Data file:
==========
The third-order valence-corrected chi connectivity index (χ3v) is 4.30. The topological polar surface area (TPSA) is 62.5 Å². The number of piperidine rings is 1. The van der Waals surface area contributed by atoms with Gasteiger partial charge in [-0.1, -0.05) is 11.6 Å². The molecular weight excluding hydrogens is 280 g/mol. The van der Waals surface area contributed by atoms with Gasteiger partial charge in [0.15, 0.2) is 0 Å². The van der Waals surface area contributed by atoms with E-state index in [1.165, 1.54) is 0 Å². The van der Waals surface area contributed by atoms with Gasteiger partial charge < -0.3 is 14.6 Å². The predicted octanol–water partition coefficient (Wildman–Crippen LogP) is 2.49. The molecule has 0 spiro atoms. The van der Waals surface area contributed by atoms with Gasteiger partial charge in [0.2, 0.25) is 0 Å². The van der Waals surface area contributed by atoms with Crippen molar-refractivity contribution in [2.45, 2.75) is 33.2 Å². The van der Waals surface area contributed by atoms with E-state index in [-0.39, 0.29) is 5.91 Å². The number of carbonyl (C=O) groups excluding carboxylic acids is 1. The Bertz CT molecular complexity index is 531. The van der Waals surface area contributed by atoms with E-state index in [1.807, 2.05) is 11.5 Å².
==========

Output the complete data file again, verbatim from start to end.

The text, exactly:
The third-order valence-corrected chi connectivity index (χ3v) is 4.30. The topological polar surface area (TPSA) is 62.5 Å². The number of piperidine rings is 1. The van der Waals surface area contributed by atoms with Gasteiger partial charge in [-0.1, -0.05) is 11.6 Å². The molecular weight excluding hydrogens is 280 g/mol. The van der Waals surface area contributed by atoms with Gasteiger partial charge in [0.15, 0.2) is 0 Å². The van der Waals surface area contributed by atoms with E-state index in [1.165, 1.54) is 0 Å². The van der Waals surface area contributed by atoms with Gasteiger partial charge < -0.3 is 14.6 Å². The predicted octanol–water partition coefficient (Wildman–Crippen LogP) is 2.49. The molecule has 0 spiro atoms. The van der Waals surface area contributed by atoms with Gasteiger partial charge in [0.2, 0.25) is 0 Å². The van der Waals surface area contributed by atoms with Crippen molar-refractivity contribution in [2.45, 2.75) is 33.2 Å². The van der Waals surface area contributed by atoms with E-state index in [-0.39, 0.29) is 5.91 Å². The number of carbonyl (C=O) groups excluding carboxylic acids is 1. The Bertz CT molecular complexity index is 531. The van der Waals surface area contributed by atoms with E-state index in [1.807, 2.05) is 11.5 Å².